Shamir had some fantastic selling online strategies for eyecare professionals if you choose to get into the online retail arena.
Online can complement in-store, for sure. Here we feature 10 ways to sell online without selling out, plus tips on how to balance brick with click.
Tip: Don’t sell the same eyewear online that you do at your physical location
Why does it make sense? For one thing, consumers are already online. According to research conducted by UPS, 40% of today’s shoppers interact both online and in-store before completing a purchase at a brick and mortar location. And, 66% use smartphones or tablets in-store, whether it’s to check prices, snap a product pic, or comparison shop.
It’s not so much about replacing one format with another as it is broadening your reach, touching consumers wherever they are, and giving them a reason to seek you out in both places.
So, how can you sell online without cannibalizing your brick and mortar sales? The strategies below have worked for other small businesses. As you’ll see, many involve promoting something different online than you do at your physical location.
- SUNWEAR. Consider selling sunwear-only online and creating a related but differentiated persona on the internet.
- READERS. Another approach that has worked well for some ECPs is creating a separate site selling high-end readers.
- CONTACTS. Several optometrists we’ve spoken with recently say a contact lens-only website that links to your home page can be a home run, too.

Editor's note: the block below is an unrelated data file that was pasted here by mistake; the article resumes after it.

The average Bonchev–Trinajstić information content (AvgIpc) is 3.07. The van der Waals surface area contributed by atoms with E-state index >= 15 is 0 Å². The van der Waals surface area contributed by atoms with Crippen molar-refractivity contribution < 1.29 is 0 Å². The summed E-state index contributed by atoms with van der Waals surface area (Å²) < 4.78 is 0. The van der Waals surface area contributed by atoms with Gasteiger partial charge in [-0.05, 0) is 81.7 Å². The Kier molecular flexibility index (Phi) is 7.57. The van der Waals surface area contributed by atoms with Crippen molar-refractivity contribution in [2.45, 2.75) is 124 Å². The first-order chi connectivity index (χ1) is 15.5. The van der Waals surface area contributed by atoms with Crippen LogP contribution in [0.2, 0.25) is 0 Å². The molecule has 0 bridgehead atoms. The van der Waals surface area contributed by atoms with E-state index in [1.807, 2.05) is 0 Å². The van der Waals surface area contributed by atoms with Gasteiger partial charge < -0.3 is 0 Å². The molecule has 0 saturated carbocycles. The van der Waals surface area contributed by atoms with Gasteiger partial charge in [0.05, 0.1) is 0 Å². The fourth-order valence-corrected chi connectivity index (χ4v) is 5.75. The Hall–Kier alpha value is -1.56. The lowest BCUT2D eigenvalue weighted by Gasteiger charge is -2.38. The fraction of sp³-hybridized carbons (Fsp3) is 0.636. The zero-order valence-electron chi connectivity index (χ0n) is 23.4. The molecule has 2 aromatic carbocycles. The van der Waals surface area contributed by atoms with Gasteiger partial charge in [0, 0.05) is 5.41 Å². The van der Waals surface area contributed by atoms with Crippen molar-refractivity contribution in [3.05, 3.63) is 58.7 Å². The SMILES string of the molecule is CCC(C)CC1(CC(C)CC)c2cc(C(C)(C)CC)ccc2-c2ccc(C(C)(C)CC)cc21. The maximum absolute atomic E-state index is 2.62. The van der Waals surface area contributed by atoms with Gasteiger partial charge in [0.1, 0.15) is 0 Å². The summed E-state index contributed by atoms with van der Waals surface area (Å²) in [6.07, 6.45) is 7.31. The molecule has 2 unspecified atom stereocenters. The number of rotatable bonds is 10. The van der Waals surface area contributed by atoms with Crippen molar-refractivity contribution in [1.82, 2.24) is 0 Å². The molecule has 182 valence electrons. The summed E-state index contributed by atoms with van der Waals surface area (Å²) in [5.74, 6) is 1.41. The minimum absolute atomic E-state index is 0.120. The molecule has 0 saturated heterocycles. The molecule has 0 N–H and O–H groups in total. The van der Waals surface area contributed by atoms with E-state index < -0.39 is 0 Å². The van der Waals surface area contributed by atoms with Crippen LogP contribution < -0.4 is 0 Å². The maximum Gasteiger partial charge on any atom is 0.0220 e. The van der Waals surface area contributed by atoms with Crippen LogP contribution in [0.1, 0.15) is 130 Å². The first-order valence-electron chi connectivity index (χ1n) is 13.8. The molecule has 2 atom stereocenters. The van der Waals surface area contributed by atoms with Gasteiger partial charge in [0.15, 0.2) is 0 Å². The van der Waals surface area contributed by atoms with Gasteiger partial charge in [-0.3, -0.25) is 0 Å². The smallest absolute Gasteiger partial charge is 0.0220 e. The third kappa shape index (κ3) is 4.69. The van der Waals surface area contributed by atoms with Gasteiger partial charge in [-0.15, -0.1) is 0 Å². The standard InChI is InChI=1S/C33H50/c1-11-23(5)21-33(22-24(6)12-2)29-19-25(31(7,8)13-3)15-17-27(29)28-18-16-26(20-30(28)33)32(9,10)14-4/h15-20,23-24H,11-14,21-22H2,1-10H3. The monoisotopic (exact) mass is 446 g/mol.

- SEASONAL. Sports eyewear and sunglasses are perfect to sell online for summer, as are ski goggles in winter, and protective eyewear year round.
- ACCESSORIES. How about cords, chains, and eyeglass-hanging pendants?
- PRIVATE LABELS. Create a website featuring house brands that you may not emphasize in-store and that you can brand so consumers will perceive that no one else carries the items you have.
- CLEARANCE. Want to discount product, but don’t want to be seen as a discounter? Online is the way to do just that, while keeping your brick and mortar business positioned with higher price points.
- PROMOTE. Whatever you sell online that is different from in-store, be sure you cross promote. That is, link to your brick and mortar website if you have an online site, and be sure to promote your online business both in-store and on your primary website.
- PICK UP. A strategy that works well for many retailers is to encourage consumers to buy online and pick up in-store.
- SERVICES. If you are selling online, find some good reasons to encourage consumers to come into your physical location anyway…for a free cleaning, for example, or for adjustments. Set your prices for things like fitting, however, ahead of time.
The point is that you really can balance online with in-store without selling out or minimizing the importance of your primary business location.
What are your thoughts about selling online? Have they changed over the last 12 months? If you’ve found a way to balance online with in-store, tell us about it and share in the conversation on Facebook here.
Copied by permission from Shamir Vitamin See Blog